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this is… not the end. A brain tumor documentary concludes, celebrating life

“Life is fragile,” Jennifer Keenan Giliberto said. The Georgia photographer’s work shows the complex fragility and strength of the human spirit. She’s also a brain tumor survivor. In May of 2015, I covered her largest project to date, this is … documentary.

The photographic documentary followed the lives of a married couple, Josh and Jenna, as they contended with Josh’s diagnosis, treatment, and surgeries after being diagnosed with Stage IV glioblastoma (GBM).

Sadly, the project was completed in late 2016, when Josh passed. What follows is a Q&A with Jennifer about the attention this is received, being a fixture in her subject’s lives, and what the largest takeaway from this project was for her, as an artist and brain tumor survivor.

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Jennifer Keenan Giliberto

What has the response been to the project? The project has been overwhelmingly well received. I knew the work was powerful and would be impactful; however reading the outpouring of comments and thanks from around the world thanking me for transparently showing what this journey looks like was often overwhelming. The project has been viewed worldwide and has touched far more than those in the brain tumor community. The global visibility has given a voice to not only those in the brain tumor community but to all those who share in the power of the human experience.

Josh and Jenna became pregnant and then had a baby. What was it like to be a part of that process while documenting a life that was, in some ways, uncertain?
There was certainly a duality of emotions while documenting Jenna’s pregnancy and the birth of Reilly. Pregnancy and the birth of a child is a tremendously exciting, exhausting, exhilarating, challenging, joyful, and hopeful event under the best circumstances. Their journey into parenthood was unique and I think it is important to acknowledge that in-fact; everyone’s journey into parenthood is unique and no family or experience is the same.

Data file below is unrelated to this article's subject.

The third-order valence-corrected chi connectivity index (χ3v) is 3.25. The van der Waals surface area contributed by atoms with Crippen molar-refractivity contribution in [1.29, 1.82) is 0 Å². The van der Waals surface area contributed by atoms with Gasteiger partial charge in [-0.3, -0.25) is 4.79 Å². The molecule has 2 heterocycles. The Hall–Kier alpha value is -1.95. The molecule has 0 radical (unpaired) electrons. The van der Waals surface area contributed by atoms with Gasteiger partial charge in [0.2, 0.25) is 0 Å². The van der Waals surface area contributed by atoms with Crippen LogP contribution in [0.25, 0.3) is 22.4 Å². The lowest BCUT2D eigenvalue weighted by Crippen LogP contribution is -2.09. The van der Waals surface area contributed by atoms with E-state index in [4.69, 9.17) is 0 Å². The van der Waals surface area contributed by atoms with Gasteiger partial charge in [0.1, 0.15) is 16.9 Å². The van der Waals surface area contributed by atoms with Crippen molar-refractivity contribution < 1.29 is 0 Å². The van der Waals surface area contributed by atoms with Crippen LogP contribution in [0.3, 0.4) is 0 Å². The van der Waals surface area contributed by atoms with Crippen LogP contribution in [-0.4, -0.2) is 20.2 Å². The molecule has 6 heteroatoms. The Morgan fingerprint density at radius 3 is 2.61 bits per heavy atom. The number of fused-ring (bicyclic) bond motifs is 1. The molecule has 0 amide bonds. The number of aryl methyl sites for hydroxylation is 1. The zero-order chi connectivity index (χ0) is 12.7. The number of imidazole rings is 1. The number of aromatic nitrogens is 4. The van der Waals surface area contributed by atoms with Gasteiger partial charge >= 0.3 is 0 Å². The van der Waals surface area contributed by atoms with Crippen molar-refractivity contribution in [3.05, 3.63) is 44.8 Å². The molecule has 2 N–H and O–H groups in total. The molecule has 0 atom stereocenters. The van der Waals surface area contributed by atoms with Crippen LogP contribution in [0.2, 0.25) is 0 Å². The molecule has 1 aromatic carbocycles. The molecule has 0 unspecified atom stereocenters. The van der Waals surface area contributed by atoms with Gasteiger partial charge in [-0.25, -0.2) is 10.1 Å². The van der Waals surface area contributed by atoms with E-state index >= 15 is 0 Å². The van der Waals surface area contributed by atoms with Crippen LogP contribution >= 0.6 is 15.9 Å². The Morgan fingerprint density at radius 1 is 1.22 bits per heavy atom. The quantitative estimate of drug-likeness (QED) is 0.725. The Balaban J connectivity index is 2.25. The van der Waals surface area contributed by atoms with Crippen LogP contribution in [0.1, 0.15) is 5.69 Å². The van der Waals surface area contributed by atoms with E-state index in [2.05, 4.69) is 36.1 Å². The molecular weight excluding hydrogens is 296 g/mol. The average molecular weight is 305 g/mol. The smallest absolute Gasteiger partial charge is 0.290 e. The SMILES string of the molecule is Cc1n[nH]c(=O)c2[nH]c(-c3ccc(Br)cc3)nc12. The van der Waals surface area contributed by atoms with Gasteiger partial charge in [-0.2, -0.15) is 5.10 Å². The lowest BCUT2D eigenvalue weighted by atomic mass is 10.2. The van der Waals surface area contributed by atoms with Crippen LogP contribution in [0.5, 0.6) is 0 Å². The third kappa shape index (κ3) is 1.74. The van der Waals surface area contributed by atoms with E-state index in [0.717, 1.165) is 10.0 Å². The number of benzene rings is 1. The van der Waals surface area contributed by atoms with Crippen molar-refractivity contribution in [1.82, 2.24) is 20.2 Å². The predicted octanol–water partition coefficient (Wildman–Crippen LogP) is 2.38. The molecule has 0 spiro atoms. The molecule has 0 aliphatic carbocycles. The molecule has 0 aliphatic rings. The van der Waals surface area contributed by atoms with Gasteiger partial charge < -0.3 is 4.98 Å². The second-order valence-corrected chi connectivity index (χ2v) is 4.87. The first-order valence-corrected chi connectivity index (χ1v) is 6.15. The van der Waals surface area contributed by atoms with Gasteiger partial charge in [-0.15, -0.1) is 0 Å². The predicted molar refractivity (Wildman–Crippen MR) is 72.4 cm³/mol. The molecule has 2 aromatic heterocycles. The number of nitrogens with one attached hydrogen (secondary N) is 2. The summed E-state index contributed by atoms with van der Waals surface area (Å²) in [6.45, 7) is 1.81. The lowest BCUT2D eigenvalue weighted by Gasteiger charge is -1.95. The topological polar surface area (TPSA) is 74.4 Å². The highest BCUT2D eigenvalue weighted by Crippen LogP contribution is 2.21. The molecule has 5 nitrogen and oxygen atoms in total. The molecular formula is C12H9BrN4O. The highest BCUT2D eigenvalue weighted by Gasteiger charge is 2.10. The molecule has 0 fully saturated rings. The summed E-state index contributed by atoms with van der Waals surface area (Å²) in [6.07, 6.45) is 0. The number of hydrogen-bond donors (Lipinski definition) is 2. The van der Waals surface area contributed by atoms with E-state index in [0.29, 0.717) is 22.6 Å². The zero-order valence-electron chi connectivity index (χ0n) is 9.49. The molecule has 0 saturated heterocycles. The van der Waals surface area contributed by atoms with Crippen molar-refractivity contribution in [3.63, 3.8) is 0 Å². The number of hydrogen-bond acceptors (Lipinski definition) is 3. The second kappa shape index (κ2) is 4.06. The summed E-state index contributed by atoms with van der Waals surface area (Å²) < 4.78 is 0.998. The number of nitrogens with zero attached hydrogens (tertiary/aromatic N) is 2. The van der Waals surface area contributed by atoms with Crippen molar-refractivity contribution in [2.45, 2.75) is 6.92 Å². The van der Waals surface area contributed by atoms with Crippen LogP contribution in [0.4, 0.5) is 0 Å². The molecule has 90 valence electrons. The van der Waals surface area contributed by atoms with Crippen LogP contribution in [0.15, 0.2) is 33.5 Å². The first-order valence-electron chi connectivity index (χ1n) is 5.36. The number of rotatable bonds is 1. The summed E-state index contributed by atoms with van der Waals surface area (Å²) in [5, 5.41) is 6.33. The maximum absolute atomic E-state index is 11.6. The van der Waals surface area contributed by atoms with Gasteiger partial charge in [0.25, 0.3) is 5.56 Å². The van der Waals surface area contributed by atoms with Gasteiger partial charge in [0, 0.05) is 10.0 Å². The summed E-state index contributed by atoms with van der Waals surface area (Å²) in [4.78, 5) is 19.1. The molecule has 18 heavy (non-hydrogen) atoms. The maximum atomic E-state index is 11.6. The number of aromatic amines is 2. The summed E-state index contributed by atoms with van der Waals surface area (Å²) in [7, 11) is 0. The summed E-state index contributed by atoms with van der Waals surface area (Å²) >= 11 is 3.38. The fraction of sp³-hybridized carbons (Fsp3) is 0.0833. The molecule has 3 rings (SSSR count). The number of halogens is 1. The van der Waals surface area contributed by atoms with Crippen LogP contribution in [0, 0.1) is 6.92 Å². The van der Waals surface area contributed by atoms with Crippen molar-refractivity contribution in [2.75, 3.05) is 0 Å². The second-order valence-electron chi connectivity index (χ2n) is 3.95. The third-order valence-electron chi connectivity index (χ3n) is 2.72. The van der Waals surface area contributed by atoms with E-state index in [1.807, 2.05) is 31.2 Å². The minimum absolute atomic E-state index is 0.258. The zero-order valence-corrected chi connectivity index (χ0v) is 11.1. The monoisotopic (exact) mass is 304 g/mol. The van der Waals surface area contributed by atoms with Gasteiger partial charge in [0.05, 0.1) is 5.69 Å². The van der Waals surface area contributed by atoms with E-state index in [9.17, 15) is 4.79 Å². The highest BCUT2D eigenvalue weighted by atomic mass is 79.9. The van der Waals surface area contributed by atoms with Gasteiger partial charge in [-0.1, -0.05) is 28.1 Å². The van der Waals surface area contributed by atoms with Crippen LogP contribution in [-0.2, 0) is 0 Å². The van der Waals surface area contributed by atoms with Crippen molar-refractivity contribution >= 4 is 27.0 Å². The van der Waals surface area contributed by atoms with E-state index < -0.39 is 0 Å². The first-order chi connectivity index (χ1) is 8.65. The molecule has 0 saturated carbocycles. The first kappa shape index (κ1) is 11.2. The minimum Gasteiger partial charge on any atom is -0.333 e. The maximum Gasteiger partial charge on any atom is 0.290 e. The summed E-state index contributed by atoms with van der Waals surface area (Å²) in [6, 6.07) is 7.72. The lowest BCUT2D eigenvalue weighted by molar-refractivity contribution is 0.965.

My role was to document and capture the essence of their experience during that time and weave it into the larger context of their life journey together. It was terribly emotional in the delivery room and impossible to not recognize the symbolism of the beginning and the end. This has been an emotionally charged journey to document from day one and it has been deeply personal.

There are images where you can literally fold in half and find two different story lines that still blend together into one.

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Josh and Jenna

Never has the yin and yang of life been more apparent than during the 16 hours I spent documenting Reilly’s birth. Perspective was my number one priority. I had to put the events unfolding in context and convey the emotions surrounding how this delivery and was so unique and un-paralleled.

There are images where you can literally fold in half and find two different story lines that still blend together into one. I chose to approach documenting the birth from a raw emotional perspective; wanting the viewer to feel the immense emotions that filled that delivery room, feel deeply the strength, bravery, love, commitment and compassion. I was less focused on documenting the entire birth, and instead deeply focused into the moments that spoke to who Josh and Jenna were in the moment. Less was more.

In the 20 months you spent with Josh and Jenna, was the line between documentarian and friend blurred? Were some things too emotional to capture?